Heritage crime

by Mark Rowe

Author: Edited by Louise Grove, Suzie Thomas

ISBN No: 9781 137357502

Review date: 01/12/2023

No of pages: 256

Publisher: Palgrave

Publisher URL:

Year of publication: 21/01/2015


Simply raising awareness of heritage crime may help to protect our cultural assets, authors in a new book on the subject suggest.



Simply raising awareness of heritage crime may help to protect our cultural assets, authors in a new book on the subject suggest.

While the book arises out of work by English Heritage on crime against its property, such as theft and vandalism, much of the book is given over to overseas stories, from Finland, Norway, Cyprus, eastern Europe and Peru for example; and about the ‘global trade in illicit antiques’. There an Australian criminologist, Kenneth Polk, lays out the international supply chain in such wartorn countries as Iraq and Libya, from tomb robbers to smugglers and middle-men to launderers and buyers. It poses questions for all in that chain, from cash in transit couriers to auction houses to galleries and museums and the eventual buyers. Compared with the civil wars raging in Syria, for instance, why bother about looting of some old stones and objects? So what if a Henry Moore statue is melted down for scrap – no-one’s been hurt?! The book concludes by suggesting that there’s ‘much to be positive about in the world of heritage crime’, as heritage professionals and police are getting together to convince others that heritage is worth protecting. Education may sound a glib answer, but it can go a long way towards making safe assets for later generations.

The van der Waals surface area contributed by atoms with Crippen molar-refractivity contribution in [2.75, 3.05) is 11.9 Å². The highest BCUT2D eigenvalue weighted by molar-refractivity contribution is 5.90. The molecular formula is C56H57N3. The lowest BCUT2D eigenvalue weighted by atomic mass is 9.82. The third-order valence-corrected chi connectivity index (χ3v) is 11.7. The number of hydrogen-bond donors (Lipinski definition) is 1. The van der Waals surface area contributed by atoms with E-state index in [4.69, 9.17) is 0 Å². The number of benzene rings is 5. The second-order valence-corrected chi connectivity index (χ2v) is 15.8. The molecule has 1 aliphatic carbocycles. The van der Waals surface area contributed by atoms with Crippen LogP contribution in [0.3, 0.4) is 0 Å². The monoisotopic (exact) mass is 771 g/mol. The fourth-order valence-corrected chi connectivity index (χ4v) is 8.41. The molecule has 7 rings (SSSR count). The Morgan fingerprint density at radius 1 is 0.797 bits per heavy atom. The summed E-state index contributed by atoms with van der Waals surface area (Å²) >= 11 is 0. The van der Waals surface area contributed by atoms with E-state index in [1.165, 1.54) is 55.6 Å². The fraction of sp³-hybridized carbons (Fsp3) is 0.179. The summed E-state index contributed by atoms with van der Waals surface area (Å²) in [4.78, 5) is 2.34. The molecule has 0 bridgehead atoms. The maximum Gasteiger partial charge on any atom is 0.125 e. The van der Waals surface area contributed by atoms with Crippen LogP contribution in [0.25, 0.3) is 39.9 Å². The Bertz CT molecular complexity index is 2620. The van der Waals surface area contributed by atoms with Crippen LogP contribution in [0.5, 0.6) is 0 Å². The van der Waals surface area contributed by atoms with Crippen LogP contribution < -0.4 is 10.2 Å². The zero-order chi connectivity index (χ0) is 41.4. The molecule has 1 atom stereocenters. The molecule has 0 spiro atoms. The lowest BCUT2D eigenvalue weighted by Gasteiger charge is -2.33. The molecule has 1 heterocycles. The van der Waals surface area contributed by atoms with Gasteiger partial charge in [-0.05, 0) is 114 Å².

UK readers may turn with confidence to the crime science academic writers of several chapters: notably veterans Ken Pease, and Nick Tilley. But security manager readers may turn first to the chapter by Victoria Price, an intelligence analyst for Durham Police. She details theft of lead from church roofs in the county, some repeat offences. She takes the reader through the stats in the force area, and offers a ‘script analysis’ – that is, a ‘script’ of how the crime is done, from selecting the church to scaling the roof and delivering the stolen lead to the scrap metal dealer. Then you apply ‘situational measures’ to prevent such a crime, whether marking the lead, working on the dealers (Durham Police gave them UV torches to show up marked property under ultraviolet light), or simply locking away ladders and locking gates, so it’s harder for the thieves to get on the roof. It doesn’t have to be all technology or physical security; what about a church watch scheme?

In a later chapter a Sheffield University law lecturer Carolyn Shelbourn, goes over prosecutions in the US and UK for such crimes, whether metal detecting on historic sites (which means the artefacts are lost to archaeology), or graffiti on castle walls.

With a foreword from Mark Harrison FSA, National Policing and Crime Advisor, English Heritage and Honorary Research Fellow, University of Kent. Visit www.palgrave.com.

Heritage Crime: Progress, Prospects and Prevention, Edited by Louise Grove, Suzie Thomas. Hardcover, 256 pages, Published 2014 by Palgrave.


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